Nicaragua: Last Night Reflections.
On my last night in San Juan del Sur, I tried to juggle spending time with all of my newly made friends. It didn't work.
It's been difficult here, trying to bring different friend circles together, when they may have no interest in meeting each other. I began to question whether I was being too much of a people-pleaser.
The day I left to head back to Costa Rica was emotional. I'd traveled the night before on a rocky truck ride to Evan and Nic's surf ranch and caught a ride into town on their way to the beach that morning. Watching Sage and Brent pack their bags to head to the volcano killed me. I was jealous I could no longer join the adventure, furious that I was returning to work and winter weather, and devastated that I might never see my new friends again.
Goodbyes in tow, I made my rounds quickly and found a taxi. The local bus would've taken a day to get to my destination and I needed to reach la frontera and Liberia before dusk.
When I reached the border, the customs agent asked to see my ticket. I had no idea what he was talking about. I put on a innocent smile and explained I didn't have a ticket, and that I didn't know how to get one. I was confused and beginning to scare. Was I going to be taken away? Sent back to Nicaragua? Arrested? What ticket is he talking about!?
Since Nicaragua was a last minute trip, I didn't do as much research as I did with Costa Rica and didn't realize that the visitor regulations were a bit more strict than Nica. I needed to show my return ticket and prove that I would depart Costa Rica at some point, although I didn't do that when I flew in. What's funny is I did indeed have a return ticket but didn't have it with me, and at the moment didn't understand that the exit ticket was what the customs agent was referring to.
Well, by the grace of the universe he decided to stamp my passport and let me go through anyway. Great security. It must've been the dimples! Sweating profusely from fear, nerves, and the rising afternoon temperature, I reentered Costa Rica, feeling like a veteran traveler. I knew the right bus stop and route necessary, and (from earlier experiences being stranded with Adaobi), knew which hotels and hostels to try out for the night.
I found a single room in a nice garden just before dusk and had enough time to run and grab a bite. At that moment Mother Nature brought her wrath, and my glee towards safely crossing the border by myself quickly turned to pain, tears, and nausea. I rushed outside to find food and painkillers and rolled myself in a ball that night, alone, missing it all already.
I barely slept that night. Anxiety filled my spirit. Will I miss my plane? Do I want to miss my plane? Should I move here?
The Costa Rican morning quickly came and I grabbed some fruit for my trip. I exchanged the last of my money before getting on the bus. Pura Vida!, I yelled. Wishing all those at the bus station, who I came to know so well, good health.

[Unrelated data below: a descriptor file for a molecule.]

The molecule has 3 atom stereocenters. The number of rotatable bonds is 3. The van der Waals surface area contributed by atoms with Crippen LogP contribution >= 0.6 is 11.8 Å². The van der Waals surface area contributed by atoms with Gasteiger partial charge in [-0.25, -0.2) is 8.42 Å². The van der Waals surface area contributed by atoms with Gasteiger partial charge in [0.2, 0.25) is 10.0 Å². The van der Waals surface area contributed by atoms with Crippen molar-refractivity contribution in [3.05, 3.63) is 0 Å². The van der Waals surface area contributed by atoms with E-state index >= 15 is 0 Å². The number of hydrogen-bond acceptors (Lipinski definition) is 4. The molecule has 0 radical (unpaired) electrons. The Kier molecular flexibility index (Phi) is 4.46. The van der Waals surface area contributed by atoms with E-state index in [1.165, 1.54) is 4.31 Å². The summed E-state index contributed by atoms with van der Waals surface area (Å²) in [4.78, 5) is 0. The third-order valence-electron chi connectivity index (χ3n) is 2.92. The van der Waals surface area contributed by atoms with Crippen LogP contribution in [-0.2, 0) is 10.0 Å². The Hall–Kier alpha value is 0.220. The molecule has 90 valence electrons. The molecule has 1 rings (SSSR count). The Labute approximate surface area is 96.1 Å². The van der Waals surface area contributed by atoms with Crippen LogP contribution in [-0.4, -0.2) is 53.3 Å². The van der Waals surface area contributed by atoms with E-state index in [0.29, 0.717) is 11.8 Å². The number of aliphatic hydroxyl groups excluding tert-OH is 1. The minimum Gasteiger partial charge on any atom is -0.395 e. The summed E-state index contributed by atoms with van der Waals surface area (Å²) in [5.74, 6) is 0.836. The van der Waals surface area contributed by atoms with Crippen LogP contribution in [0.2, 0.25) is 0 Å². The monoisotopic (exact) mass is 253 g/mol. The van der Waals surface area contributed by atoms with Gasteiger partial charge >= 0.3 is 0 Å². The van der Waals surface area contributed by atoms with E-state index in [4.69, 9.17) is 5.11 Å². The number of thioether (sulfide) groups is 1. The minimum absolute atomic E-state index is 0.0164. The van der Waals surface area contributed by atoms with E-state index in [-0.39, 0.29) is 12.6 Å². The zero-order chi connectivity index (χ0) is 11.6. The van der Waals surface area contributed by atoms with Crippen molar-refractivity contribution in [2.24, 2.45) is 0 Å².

At the airport I ran into a guy I met when I first arrived. He went to Nicoya for a surf camp and apparently banged his head and got a concussion while out there. They had to transport him via helicopter to a better healthcare facility. He seemed all good now. It was nice to be recognized after such a while. It was even nicer to have someone to share my sadness with.
The end was here. It was as if someone had just died. I felt empty. Knots in my stomach, I locked eyes with dirt-ridden backpackers, who could read my pain. I didn't want to ever return home. How crazy is that? Is that normal?
I came to Costa Rica for a much needed vacation: a break from an overworked job I wasn't crazy about, a stress reliever from having just moved apartments again, and to satisfy my latest travel itch. Instead I got a confidence check. I got an impromptu trip to Nicaragua. A taste of lands where people are happy with their country and grateful for the small things. An opportunity to bond with amazing people. An opportunity to hike and swim and surf and ride and explore the wonders of our Earth.
I've grown immensely. Choosing to see the good in all and eliminating negativity for as long as possible. Sometimes I think it's quite a utopian notion but I'm willing to ride it out.
I know it's ultimately my choice to go home. We always have choices and we let society pressure us into making decisions as per their standards. We seek to satisfy our families, bosses, loved ones, and even strangers... But what about us? What about me?
Sometimes I think this trip cleared my head. Other times I think it made things foggy.